HC Deb 26 May 1842 vol 63 cc880-1
Mr. Roebuck

moved the second reading of the Witnesses' Indemnity Bill.

Sir R. Peel

said, that on looking into the bill he must call the attention of the hon. and learned Member for Bath to a verbal amendment in the second clause. He thought it was taken from the bill that was sent down from the House of Lords, and seemed to imply that the first clause had given either House of Parliament power to appoint a committee, instead of the House of Commons alone.

Mr. Roebuck

said, he thought that the second clause must be altered as suggested by the right hon. Baronet.

Sir R. Inglis

thought, that leave was simply granted to the hon. and learned Member for Bath to bring in a bill to indemnify witnesses, and the hon. and learned Member appeared so sensible of that, that he confessedly limited himself to that object. It was to indemnify witnesses, and until this bill was delivered on the preceding day, no individual could have collected from what had passed in that House, from what appeared in the journals, or from what was stated by the hon. and learned Member in his place, that the object was to do more than to indemnify witnesses. In taking that course the hon. Member would have followed the precedent which had been set in the case, he thought, of East Retford. He had referred to the case of Grampound, but he there found no bill like this. By the second clause of this bill, it was proposed, that it should be lawful for such committee, at their discretion, to certify that any witnesses examined before them, or any person touching whom any evidence should be given before them, should be saved harmless. That might be right or it might be wrong; in his opinion it was wrong; but he thought that the House in giving leave to bring in a bill to indemnify witnesses did not intend to give a power to indemnify all persons.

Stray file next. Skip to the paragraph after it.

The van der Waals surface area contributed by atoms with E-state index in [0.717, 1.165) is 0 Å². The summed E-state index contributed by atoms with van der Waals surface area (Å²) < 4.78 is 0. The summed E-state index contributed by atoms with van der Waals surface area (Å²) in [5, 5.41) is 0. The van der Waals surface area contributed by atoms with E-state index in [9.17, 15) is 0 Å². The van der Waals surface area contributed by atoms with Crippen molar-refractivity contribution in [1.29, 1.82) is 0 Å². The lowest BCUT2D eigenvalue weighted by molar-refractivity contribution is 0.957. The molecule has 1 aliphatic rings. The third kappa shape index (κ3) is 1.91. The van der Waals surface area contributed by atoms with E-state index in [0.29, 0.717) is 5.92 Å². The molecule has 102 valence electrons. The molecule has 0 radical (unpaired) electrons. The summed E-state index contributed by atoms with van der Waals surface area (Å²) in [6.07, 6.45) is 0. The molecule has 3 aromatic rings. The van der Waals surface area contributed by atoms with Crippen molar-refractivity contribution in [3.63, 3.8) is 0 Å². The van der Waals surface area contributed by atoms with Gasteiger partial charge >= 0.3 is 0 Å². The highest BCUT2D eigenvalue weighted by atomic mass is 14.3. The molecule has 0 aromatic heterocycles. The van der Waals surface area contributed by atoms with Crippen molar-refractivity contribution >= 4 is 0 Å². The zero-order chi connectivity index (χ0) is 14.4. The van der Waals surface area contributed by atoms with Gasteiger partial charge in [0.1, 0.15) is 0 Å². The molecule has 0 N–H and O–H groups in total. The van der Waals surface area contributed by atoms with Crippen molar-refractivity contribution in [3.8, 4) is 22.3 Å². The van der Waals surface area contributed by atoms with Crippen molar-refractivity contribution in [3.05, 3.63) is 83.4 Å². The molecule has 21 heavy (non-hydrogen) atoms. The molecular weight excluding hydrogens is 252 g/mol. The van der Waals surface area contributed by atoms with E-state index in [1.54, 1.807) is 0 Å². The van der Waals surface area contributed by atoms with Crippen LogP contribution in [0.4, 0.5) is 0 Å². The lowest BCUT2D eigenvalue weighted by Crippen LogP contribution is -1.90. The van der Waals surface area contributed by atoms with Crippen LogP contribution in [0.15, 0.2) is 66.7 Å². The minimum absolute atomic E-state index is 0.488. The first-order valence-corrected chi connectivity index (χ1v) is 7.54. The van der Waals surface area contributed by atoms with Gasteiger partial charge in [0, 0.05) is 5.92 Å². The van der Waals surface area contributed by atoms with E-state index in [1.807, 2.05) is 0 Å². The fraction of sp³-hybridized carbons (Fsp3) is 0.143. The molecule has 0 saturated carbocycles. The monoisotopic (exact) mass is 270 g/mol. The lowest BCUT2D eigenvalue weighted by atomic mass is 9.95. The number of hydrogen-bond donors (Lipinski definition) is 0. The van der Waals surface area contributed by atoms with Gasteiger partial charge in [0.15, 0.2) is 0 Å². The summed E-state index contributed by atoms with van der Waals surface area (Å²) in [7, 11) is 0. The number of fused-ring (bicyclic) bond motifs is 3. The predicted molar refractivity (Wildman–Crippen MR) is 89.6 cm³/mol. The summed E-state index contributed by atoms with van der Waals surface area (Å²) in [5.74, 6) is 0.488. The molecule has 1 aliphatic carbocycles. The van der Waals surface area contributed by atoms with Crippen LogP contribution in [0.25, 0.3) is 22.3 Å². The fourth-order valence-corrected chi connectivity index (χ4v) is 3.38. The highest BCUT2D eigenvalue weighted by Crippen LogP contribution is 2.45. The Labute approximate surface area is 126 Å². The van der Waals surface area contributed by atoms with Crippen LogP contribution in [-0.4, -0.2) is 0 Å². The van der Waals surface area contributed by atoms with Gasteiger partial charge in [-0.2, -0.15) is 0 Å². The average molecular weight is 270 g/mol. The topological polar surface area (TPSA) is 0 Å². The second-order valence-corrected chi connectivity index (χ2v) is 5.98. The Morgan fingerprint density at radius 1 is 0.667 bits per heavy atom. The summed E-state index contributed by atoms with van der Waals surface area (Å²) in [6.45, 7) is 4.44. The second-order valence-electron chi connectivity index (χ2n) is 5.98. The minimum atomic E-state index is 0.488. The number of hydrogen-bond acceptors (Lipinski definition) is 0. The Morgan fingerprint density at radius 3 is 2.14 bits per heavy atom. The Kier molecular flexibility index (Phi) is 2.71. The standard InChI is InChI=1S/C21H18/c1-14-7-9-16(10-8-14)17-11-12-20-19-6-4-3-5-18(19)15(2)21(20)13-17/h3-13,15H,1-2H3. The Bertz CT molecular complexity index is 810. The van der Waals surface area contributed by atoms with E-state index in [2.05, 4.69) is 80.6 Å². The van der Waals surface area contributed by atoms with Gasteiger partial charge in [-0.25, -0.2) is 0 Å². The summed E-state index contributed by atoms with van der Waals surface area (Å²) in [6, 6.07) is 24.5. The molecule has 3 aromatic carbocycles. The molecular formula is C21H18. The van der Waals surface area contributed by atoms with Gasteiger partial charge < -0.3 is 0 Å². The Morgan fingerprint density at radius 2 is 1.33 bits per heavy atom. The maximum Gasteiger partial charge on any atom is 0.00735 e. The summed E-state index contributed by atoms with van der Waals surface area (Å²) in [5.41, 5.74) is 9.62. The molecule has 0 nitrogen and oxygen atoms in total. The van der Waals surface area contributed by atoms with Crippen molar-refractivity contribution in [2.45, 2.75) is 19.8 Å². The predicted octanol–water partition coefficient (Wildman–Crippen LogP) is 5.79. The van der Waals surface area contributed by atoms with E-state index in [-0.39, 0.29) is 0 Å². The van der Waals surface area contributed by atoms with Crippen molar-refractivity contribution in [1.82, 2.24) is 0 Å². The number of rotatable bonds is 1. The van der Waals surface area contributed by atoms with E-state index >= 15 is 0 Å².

Mr. Roebuck

said, that if the hon. Baronet would refer to other cases, he thought he would find the same principle embodied in the acts relating to them. He had been accused of spitefulness, but his real object was to obtain information upon which to legislate, and for that purpose he wished that all persons should be indemnified.

Bill read a second time.

House adjourned.